The story goes that Carl Jung, the psychiatrist, once reflected that we are all familiar with the words of Jesus, “Whatever you do to the least of my brethren, that you do unto me.” Then Jung asks a probing question: “What if you discovered that the least of the brethren of Jesus, the one who needs your love the most, the one you can help the most by loving, the one to whom your love will be most meaningful—what if you discovered that this least of the brethren of Jesus…is you?”
Have you ever thought of that question or that verse in that way? Have you been in that place?
Maybe you are there now. Perhaps you live with the fear of someone finding out “who you really are“. If you know the feeling, this passage in Mark is for you. If you have never felt this way, then you may be fooling yourself or this passage is just preparation.
Regardless, God included it for our good.
In part 1, the focus was on the stone, the obstacle, the seemingly insurmountable problem. They were worried about the stone, even asking “Who will roll it away?” There is plenty to chew on with this, but for now let’s leave it at, God was already dealing with it.
In part 2, lets feast on two words. Then let’s try to draw out the flavor and finish by savoring the ramifications of God’s great love.1
The ladies have made it to the tomb.
They are shocked to see the stone, the source of their worrying, the obstacle in their path, the embodiment of their hurt had already been dealt with.
Confused and conflicted,they go in only to fins someone’s there. And not the someone they were looking for.
” But go, tell his disciples and Peter that he is going before you to Galilee. There you will see him, just as he told you.” —Mark16:7
There is still so much to look at, so much to love about this passage, but for now, think with me about the significance of “but Peter”.
Peter, the Rock, but not because he felt like a champion, but rather saw himself at rock bottom.
Peter, found is his failure, his hurt, his unfaithfulness.
Don’t be so quick to relieve Peter. If we are, we will miss the beauty of the gospel in these two words.
Peter is in the depths, because he is not the man he thought he was…
Maybe it’s the other way around. Maybe he had hoped he was more, but this confirms for all that he is just (fill in the blank).
This is the part of the story where we come in. Not the ladies part (that was part one). Not the Angel part (I won’t be writing that one). No… We come in at the Peter part.
Too often we come to church as the “puffed-up Peter“. We talk about our accomplishments, our memory verses, or attendance, our avoiding of certain visible sins, and the clear distinction between our morality and that of others.
Maybe we have fallen and it is known, or worse, we hope no one ever knows. The reality is we have all fallen.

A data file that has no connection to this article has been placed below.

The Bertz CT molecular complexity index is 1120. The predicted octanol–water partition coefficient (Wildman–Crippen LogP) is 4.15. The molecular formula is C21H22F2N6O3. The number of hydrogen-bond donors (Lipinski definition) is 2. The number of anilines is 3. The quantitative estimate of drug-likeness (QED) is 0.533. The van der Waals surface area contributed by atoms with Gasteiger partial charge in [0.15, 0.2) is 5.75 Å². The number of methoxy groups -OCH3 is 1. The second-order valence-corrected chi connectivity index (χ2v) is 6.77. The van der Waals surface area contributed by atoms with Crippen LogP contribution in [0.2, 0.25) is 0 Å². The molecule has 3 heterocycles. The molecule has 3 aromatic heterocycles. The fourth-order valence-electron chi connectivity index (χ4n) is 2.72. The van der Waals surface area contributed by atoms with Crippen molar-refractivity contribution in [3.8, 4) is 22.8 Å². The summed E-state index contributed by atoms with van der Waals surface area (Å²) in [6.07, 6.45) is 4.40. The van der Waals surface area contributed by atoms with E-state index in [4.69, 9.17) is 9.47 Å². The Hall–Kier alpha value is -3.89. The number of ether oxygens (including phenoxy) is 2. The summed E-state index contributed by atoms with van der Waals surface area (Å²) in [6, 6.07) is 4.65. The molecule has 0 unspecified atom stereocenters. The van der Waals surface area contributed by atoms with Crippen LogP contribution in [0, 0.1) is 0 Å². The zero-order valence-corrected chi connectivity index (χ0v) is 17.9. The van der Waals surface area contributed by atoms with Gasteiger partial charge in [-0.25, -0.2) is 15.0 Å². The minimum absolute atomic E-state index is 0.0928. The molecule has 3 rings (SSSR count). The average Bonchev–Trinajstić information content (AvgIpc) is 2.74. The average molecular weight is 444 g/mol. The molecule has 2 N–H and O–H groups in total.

“He who is alone with his sins is utterly alone. It may be that Christians, notwithstanding corporate worship, common prayer, and all their fellowship in service, may still be left to their loneliness. The final breakthrough to fellowship does not occur because, though they have fellowship with one another as believers and as devout people, they do not have fellowship as the undevout, as sinners. The pious fellowship permits no one to be a sinner. So everyone must conceal his sin from himself and from their fellowship. We dare not be sinners. Many Christians are unthinkably horrified when a real sinner is suddenly discovered among the righteous. So we remain alone with our sin, living in lies and hypocrisy. The fact is that we are sinners!“ –Dietrich Bonhoeffer
Let us see the beauty of these two words…
There is a broken man somewhere and the Lord Jesus is thinking of him. Peter is someone where thinking the one who had put his hopes in is dead and probably thinking his future and dreams and ministry were dead as well. Both could not be more wrong.
God does not excuse our sin. He deals with it. He went to the cross to pay the debt we could never pay. He knows our failings, even our faith-less-ness. And he redeems.
God rescues sinners.
I pray you will feel the weight being lifted by the God-sized crane that is the words, “and Peter”.
This crane is only operated by the master builder, the Lord Jesus Christ.
And notice what this builder chose to use for his foundation… The rock, Peter. Not because he was perfect, but to because God is perfect.
This is hope for the fallen, strength for the weak, and praise-inducing to the one who know their sin.
This is ours in Christ, but only in Christ. This freedom, this redemption, is ours as we acknowledge our brokenness before the one who paid for it.
On too many Sunday’s and in too many ways we pretend to believe we are sinners. And because of this, all we can do is pretend to believe we have been forgiven.
If this is true for you, your whole spiritual life is as one pastor put it. ”pseudo-repentance and pseudo-bliss”.
Today, may you hear the words of Jesus through the pages of scripture, as He says, “and Peter“